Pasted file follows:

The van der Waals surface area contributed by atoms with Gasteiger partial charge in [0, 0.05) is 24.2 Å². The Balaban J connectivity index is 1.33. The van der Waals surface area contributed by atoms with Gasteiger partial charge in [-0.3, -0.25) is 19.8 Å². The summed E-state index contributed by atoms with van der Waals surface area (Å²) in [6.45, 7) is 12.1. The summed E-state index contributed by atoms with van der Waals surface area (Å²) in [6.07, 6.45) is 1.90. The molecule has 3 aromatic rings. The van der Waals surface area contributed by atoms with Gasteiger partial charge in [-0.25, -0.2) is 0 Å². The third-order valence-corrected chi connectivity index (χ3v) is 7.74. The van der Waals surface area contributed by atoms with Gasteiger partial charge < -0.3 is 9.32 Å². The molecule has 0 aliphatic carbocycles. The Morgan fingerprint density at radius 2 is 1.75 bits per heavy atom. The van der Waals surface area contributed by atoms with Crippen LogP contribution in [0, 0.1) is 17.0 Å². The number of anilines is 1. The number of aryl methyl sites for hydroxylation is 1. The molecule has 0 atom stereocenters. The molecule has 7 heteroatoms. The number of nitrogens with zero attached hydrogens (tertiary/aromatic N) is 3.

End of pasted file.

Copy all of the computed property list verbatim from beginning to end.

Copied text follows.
The van der Waals surface area contributed by atoms with Gasteiger partial charge in [0, 0.05) is 24.2 Å². The Balaban J connectivity index is 1.33. The van der Waals surface area contributed by atoms with Gasteiger partial charge in [-0.3, -0.25) is 19.8 Å². The summed E-state index contributed by atoms with van der Waals surface area (Å²) in [6.45, 7) is 12.1. The summed E-state index contributed by atoms with van der Waals surface area (Å²) in [6.07, 6.45) is 1.90. The molecule has 3 aromatic rings. The van der Waals surface area contributed by atoms with Gasteiger partial charge in [-0.25, -0.2) is 0 Å². The third-order valence-corrected chi connectivity index (χ3v) is 7.74. The van der Waals surface area contributed by atoms with Gasteiger partial charge < -0.3 is 9.32 Å². The molecule has 0 aliphatic carbocycles. The Morgan fingerprint density at radius 2 is 1.75 bits per heavy atom. The van der Waals surface area contributed by atoms with Crippen LogP contribution in [0, 0.1) is 17.0 Å². The number of anilines is 1. The number of aryl methyl sites for hydroxylation is 1. The molecule has 0 atom stereocenters. The molecule has 7 heteroatoms. The number of nitrogens with zero attached hydrogens (tertiary/aromatic N) is 3.